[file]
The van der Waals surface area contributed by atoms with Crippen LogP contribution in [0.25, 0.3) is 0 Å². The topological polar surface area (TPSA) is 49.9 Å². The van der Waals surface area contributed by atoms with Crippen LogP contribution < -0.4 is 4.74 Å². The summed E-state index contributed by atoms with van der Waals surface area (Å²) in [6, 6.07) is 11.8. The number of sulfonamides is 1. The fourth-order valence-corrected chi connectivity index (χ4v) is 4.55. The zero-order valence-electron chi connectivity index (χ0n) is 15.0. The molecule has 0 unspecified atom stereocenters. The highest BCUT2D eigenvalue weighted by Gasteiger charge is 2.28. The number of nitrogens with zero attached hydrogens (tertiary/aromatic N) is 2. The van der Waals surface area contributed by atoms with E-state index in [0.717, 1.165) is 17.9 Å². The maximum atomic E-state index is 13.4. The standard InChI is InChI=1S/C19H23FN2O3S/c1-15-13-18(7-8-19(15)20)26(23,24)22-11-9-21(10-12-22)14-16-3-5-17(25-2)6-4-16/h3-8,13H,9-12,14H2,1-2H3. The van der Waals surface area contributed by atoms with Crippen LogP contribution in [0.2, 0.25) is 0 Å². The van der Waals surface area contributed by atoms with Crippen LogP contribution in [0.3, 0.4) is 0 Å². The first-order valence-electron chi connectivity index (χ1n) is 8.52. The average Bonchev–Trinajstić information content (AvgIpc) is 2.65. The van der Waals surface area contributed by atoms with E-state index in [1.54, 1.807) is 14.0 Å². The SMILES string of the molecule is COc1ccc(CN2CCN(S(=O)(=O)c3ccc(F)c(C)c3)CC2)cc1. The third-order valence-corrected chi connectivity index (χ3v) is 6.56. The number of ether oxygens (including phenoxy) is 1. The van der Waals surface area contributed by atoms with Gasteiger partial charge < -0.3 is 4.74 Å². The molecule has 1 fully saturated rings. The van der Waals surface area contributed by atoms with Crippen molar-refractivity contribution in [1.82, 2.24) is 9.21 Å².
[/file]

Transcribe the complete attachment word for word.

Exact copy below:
The van der Waals surface area contributed by atoms with Crippen LogP contribution in [0.25, 0.3) is 0 Å². The topological polar surface area (TPSA) is 49.9 Å². The van der Waals surface area contributed by atoms with Crippen LogP contribution < -0.4 is 4.74 Å². The summed E-state index contributed by atoms with van der Waals surface area (Å²) in [6, 6.07) is 11.8. The number of sulfonamides is 1. The fourth-order valence-corrected chi connectivity index (χ4v) is 4.55. The zero-order valence-electron chi connectivity index (χ0n) is 15.0. The molecule has 0 unspecified atom stereocenters. The highest BCUT2D eigenvalue weighted by Gasteiger charge is 2.28. The number of nitrogens with zero attached hydrogens (tertiary/aromatic N) is 2. The van der Waals surface area contributed by atoms with E-state index in [0.717, 1.165) is 17.9 Å². The maximum atomic E-state index is 13.4. The standard InChI is InChI=1S/C19H23FN2O3S/c1-15-13-18(7-8-19(15)20)26(23,24)22-11-9-21(10-12-22)14-16-3-5-17(25-2)6-4-16/h3-8,13H,9-12,14H2,1-2H3. The van der Waals surface area contributed by atoms with Crippen LogP contribution in [0.2, 0.25) is 0 Å². The van der Waals surface area contributed by atoms with Crippen LogP contribution in [0.3, 0.4) is 0 Å². The first-order valence-electron chi connectivity index (χ1n) is 8.52. The average Bonchev–Trinajstić information content (AvgIpc) is 2.65. The van der Waals surface area contributed by atoms with E-state index in [1.54, 1.807) is 14.0 Å². The SMILES string of the molecule is COc1ccc(CN2CCN(S(=O)(=O)c3ccc(F)c(C)c3)CC2)cc1. The third-order valence-corrected chi connectivity index (χ3v) is 6.56. The number of ether oxygens (including phenoxy) is 1. The van der Waals surface area contributed by atoms with Gasteiger partial charge < -0.3 is 4.74 Å². The molecule has 1 fully saturated rings. The van der Waals surface area contributed by atoms with Crippen molar-refractivity contribution in [1.82, 2.24) is 9.21 Å².